LENTE bares Election Day plans, presents initial findings of abuse of state resources monitoring

On LENTE's plans for Election Day

The Legal Network for Truthful Elections (LENTE) has launched several initiatives with its partner organizations and monitoring projects to ensure Safe, Accountable, Transparent, and Inclusive elections this May 9, 2022.

LENTE is among the civil society organizations that were convened by the Commission on Human Rights (CHR) to take part in the Bantay Karapatan sa Halalan (BKH) which aims to utilize human rights perspective in the monitoring of the 2022 national and local elections. BKH is the brainchild of former CHR chairperson Chito S. Gascon.

In partnership with the Teacher's Dignity Coalition (TDC), LENTE and TDC are launching a hotline that may be used by teachers to report their issues and concerns before, during and after the May 9 elections. This hotline partnership has been a staple service by the two organizations since the 2010 national and local elections.

More importantly, LENTE is proud to announce that it will be mobilizing over 4,000 volunteers from its 40 law school chapters nationwide on Election Day. Currently, these law school chapters are conducting pre-election monitoring activities such as public education activities, local debates/interviews/forums and providing legal services to the public and other CSOs. On Election Day, LENTE volunteers will do election monitoring and monitoring of vulnerable sectors' voting. The monitoring will focus on the implementation of the Election Day guidelines with particular focus on the health and safety protocols, and the voting experience of persons with disability, older persons, indigenous peoples, and persons deprived of liberty voters. The result of these monitoring activities are towards strengthening and bolstering of advocacy activities and electoral reforms for the vulnerable sectors as well as help guide our recommendations to COMELEC and Congress for future electoral exercises.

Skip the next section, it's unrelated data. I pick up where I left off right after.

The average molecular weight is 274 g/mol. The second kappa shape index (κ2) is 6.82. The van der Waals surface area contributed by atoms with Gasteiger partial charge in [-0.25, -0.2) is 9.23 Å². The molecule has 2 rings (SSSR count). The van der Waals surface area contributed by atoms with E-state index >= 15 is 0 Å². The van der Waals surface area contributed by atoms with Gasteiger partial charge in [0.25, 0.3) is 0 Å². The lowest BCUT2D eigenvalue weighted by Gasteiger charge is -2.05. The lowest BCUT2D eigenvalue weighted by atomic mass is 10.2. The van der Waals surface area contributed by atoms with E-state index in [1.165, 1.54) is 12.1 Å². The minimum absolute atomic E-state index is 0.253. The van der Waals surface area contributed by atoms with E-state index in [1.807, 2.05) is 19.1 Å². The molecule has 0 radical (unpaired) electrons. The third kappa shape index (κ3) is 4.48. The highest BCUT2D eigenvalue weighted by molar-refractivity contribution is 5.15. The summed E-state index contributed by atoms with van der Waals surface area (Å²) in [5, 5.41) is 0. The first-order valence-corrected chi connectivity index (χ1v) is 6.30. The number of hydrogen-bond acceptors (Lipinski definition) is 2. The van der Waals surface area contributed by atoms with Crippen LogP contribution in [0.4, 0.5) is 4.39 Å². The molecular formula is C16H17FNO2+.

Currently, LENTE is also lobbying COMELEC to approve its pilot voters' transportation project which aims to make voting accessible for the vulnerable sectors from Las Pinas, Ormoc, Zamboanga City, and Bukidnon. The project aims to provide transportation to voters from vulnerable groups from their place of residence to their voting centers so that they are able to vote freely on Election Day.

LENTE also calls on COMELEC to make election information accessible to persons deprived of liberty by making the e-rallies of candidates live-streamed on COMELEC's Facebook available to our PDL voters.

In addition to these, LENTE is also conducting focused election monitoring project in the Bangsamoro Autonomous Region in Muslim Mindanao (BARMM) to produce recommendations to further improve the Bangsamoro Electoral Code filed by the minority block of the parliament.

LENTE is also doing its first media monitoring project that aims to enhave the legal framework on campaigning, to observe media coverage of candidates, and to undertake efforts on how to curb online misinformation and disinformation in elections.

Moreover, in collaboration with the COMELEC, Department of the Interior and Local Government (DILG), and Philippine National Police (PNP), LENTE plans to: 91) do reporting if vote-buying incidences with the anti-vote buying task force including electronic mode of transactions; and (2) mobilization of the National Secretariat, Law School Chapters, and other partners for the reporting.